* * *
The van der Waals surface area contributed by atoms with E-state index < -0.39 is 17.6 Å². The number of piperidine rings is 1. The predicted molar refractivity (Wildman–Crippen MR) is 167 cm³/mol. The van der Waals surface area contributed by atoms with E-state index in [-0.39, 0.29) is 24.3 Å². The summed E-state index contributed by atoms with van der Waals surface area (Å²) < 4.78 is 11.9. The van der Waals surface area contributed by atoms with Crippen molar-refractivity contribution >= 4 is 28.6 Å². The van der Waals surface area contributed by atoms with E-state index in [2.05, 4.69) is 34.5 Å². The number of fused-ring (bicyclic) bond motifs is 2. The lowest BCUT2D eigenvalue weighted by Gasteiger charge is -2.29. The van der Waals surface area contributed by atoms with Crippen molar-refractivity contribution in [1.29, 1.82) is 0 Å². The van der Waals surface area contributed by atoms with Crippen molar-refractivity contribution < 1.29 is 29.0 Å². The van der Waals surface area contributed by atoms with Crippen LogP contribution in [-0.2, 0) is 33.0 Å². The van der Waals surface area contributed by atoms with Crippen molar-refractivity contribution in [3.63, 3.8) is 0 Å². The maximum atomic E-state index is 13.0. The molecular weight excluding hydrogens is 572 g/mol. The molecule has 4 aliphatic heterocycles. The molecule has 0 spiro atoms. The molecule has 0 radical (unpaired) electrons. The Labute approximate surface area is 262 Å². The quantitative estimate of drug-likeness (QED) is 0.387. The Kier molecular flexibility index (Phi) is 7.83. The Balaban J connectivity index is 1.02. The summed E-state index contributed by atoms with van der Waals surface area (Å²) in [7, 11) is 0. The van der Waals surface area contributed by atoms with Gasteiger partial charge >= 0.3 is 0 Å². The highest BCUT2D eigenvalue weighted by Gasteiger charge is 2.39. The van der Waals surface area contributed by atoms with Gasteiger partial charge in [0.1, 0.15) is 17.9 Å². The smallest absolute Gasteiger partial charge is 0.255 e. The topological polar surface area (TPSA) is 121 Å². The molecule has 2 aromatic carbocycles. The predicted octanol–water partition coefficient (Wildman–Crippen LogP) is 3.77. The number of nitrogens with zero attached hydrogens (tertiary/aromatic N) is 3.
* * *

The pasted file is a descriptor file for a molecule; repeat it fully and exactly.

The van der Waals surface area contributed by atoms with E-state index < -0.39 is 17.6 Å². The number of piperidine rings is 1. The predicted molar refractivity (Wildman–Crippen MR) is 167 cm³/mol. The van der Waals surface area contributed by atoms with E-state index in [-0.39, 0.29) is 24.3 Å². The summed E-state index contributed by atoms with van der Waals surface area (Å²) < 4.78 is 11.9. The van der Waals surface area contributed by atoms with Crippen molar-refractivity contribution >= 4 is 28.6 Å². The van der Waals surface area contributed by atoms with E-state index in [2.05, 4.69) is 34.5 Å². The number of fused-ring (bicyclic) bond motifs is 2. The lowest BCUT2D eigenvalue weighted by Gasteiger charge is -2.29. The van der Waals surface area contributed by atoms with Crippen molar-refractivity contribution in [1.29, 1.82) is 0 Å². The van der Waals surface area contributed by atoms with Crippen molar-refractivity contribution < 1.29 is 29.0 Å². The van der Waals surface area contributed by atoms with Crippen LogP contribution in [-0.2, 0) is 33.0 Å². The van der Waals surface area contributed by atoms with Crippen molar-refractivity contribution in [3.63, 3.8) is 0 Å². The maximum atomic E-state index is 13.0. The molecular weight excluding hydrogens is 572 g/mol. The molecule has 4 aliphatic heterocycles. The molecule has 0 spiro atoms. The molecule has 0 radical (unpaired) electrons. The Labute approximate surface area is 262 Å². The quantitative estimate of drug-likeness (QED) is 0.387. The Kier molecular flexibility index (Phi) is 7.83. The Balaban J connectivity index is 1.02. The summed E-state index contributed by atoms with van der Waals surface area (Å²) in [7, 11) is 0. The van der Waals surface area contributed by atoms with Gasteiger partial charge >= 0.3 is 0 Å². The highest BCUT2D eigenvalue weighted by Gasteiger charge is 2.39. The van der Waals surface area contributed by atoms with Gasteiger partial charge in [0.1, 0.15) is 17.9 Å². The smallest absolute Gasteiger partial charge is 0.255 e. The topological polar surface area (TPSA) is 121 Å². The molecule has 2 aromatic carbocycles. The predicted octanol–water partition coefficient (Wildman–Crippen LogP) is 3.77. The number of nitrogens with zero attached hydrogens (tertiary/aromatic N) is 3.